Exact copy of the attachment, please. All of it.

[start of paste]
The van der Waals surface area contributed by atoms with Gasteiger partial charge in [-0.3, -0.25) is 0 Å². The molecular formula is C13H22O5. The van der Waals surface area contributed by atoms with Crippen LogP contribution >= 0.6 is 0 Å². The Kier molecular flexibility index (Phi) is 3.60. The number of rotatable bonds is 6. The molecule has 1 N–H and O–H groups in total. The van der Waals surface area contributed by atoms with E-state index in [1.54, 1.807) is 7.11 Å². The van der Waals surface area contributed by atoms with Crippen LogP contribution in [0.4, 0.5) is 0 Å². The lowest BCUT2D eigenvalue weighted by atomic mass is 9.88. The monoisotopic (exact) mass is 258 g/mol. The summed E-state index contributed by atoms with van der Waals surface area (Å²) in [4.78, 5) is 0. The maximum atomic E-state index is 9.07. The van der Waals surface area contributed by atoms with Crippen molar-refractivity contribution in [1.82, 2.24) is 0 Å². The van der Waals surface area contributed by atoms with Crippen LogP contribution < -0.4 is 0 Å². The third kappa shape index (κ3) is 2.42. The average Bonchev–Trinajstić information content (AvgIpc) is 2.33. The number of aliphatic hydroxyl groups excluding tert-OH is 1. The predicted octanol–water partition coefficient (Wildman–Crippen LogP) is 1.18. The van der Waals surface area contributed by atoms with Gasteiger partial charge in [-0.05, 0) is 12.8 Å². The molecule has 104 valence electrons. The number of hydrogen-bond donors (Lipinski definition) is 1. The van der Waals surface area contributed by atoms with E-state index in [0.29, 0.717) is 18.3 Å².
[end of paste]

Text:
The van der Waals surface area contributed by atoms with Gasteiger partial charge in [-0.3, -0.25) is 0 Å². The molecular formula is C13H22O5. The van der Waals surface area contributed by atoms with Crippen LogP contribution >= 0.6 is 0 Å². The Kier molecular flexibility index (Phi) is 3.60. The number of rotatable bonds is 6. The molecule has 1 N–H and O–H groups in total. The van der Waals surface area contributed by atoms with E-state index in [1.54, 1.807) is 7.11 Å². The van der Waals surface area contributed by atoms with Crippen LogP contribution in [0.4, 0.5) is 0 Å². The lowest BCUT2D eigenvalue weighted by atomic mass is 9.88. The monoisotopic (exact) mass is 258 g/mol. The summed E-state index contributed by atoms with van der Waals surface area (Å²) in [4.78, 5) is 0. The maximum atomic E-state index is 9.07. The van der Waals surface area contributed by atoms with Crippen molar-refractivity contribution in [1.82, 2.24) is 0 Å². The van der Waals surface area contributed by atoms with Crippen LogP contribution < -0.4 is 0 Å². The third kappa shape index (κ3) is 2.42. The average Bonchev–Trinajstić information content (AvgIpc) is 2.33. The number of aliphatic hydroxyl groups excluding tert-OH is 1. The predicted octanol–water partition coefficient (Wildman–Crippen LogP) is 1.18. The van der Waals surface area contributed by atoms with Gasteiger partial charge in [-0.05, 0) is 12.8 Å². The molecule has 104 valence electrons. The number of hydrogen-bond donors (Lipinski definition) is 1. The van der Waals surface area contributed by atoms with E-state index in [0.29, 0.717) is 18.3 Å².